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How to Change Your Name in Washington

Many people change their names:

  • When getting married
  • When going through a divorce
  • As part of a gender transition
  • For personal reasons

But it's a significant change.

You are usually given your name soon after birth, and it's recorded on your:

Your name is, in more ways than one, your identity. Changing your name, which legally changes your identity, requires some paperwork to accomplish.

Basic Steps for a Petition for Name Change

This article will cover how to:

1. Identify and Follow the Correct Washington Legal Name Change Process


Washington permits a spouse to change their last name when applying for a state marriage license. Simply enter your intended name when filling out the application form. Though be sure to sign it in your current, legal name. Since the application is made before the marriage, you're still legally your old self at the time.

Once issued, a valid marriage certificate can be used as proof of your change of name. Certified copies of your marriage certificate, with your changed name, can be shared with various agencies such as insurance companies and banks, to put these agencies on notice.


Washington State gives courts the power to change your name after a divorce. Many divorcing spouses wish to keep their former last names that they had before getting married. And because the divorce process involves the courts anyway, it's straightforward to change your name back at the same time.

The courts will add the change of name to the final divorce decree. Like the marriage certificate, the divorce decree is proof of your name change.

Petition for a Change of Name

Changing your name outside of marriage or divorce will require petitioning a court for an order granting you a change of name. Washington makes it easier than many other states, but it still takes time. You should be prepared for what lies ahead. This will likely involve:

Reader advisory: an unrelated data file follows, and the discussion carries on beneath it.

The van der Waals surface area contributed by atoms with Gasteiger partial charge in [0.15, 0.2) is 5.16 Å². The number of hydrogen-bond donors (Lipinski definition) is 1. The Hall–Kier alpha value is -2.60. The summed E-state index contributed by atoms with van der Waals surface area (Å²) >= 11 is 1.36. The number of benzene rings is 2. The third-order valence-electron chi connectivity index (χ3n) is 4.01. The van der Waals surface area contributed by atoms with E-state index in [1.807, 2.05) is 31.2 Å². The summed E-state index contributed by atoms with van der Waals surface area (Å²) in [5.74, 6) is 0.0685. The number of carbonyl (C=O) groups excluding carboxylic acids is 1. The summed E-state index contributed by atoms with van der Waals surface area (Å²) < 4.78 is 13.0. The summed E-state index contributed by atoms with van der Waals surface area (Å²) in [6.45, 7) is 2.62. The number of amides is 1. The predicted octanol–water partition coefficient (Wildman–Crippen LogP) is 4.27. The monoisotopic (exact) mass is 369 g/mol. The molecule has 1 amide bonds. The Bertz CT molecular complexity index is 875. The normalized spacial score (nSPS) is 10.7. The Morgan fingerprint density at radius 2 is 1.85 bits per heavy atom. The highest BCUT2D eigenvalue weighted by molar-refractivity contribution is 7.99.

• Filling out an application petitioning for a name change;
  • Providing your reasons for seeking a change of name;
  • Filing the petition in your local district court;
  • Paying a filing fee (or a recording fee) to the county auditor;
  • Going through the legal process involved in requesting a copy of the order changing your name.

Name change information can be found on your county district court's website. There, you will find the specific process and filing fees for your county. For example, in King County, a name change hearing may be required along with the petition for the name change, and the recording process may take up to eight weeks to process. This process involves getting a hearing date to be seen in front of a judge.

Note: A court will also refuse to grant a name change if it's sought for an illegal, fraudulent, or otherwise illicit purpose. There are also some special provisions for special cases.

State prisoners and registered sex offenders can change their name in Washington State (this differs from many other states), but courts will consider their applicants under a different standard.

The Evergreen State specifically prohibits state prisoners and sex offenders from being denied a name change when it's requested for religious or (legitimate) cultural reasons, or to reflect marriage or divorce.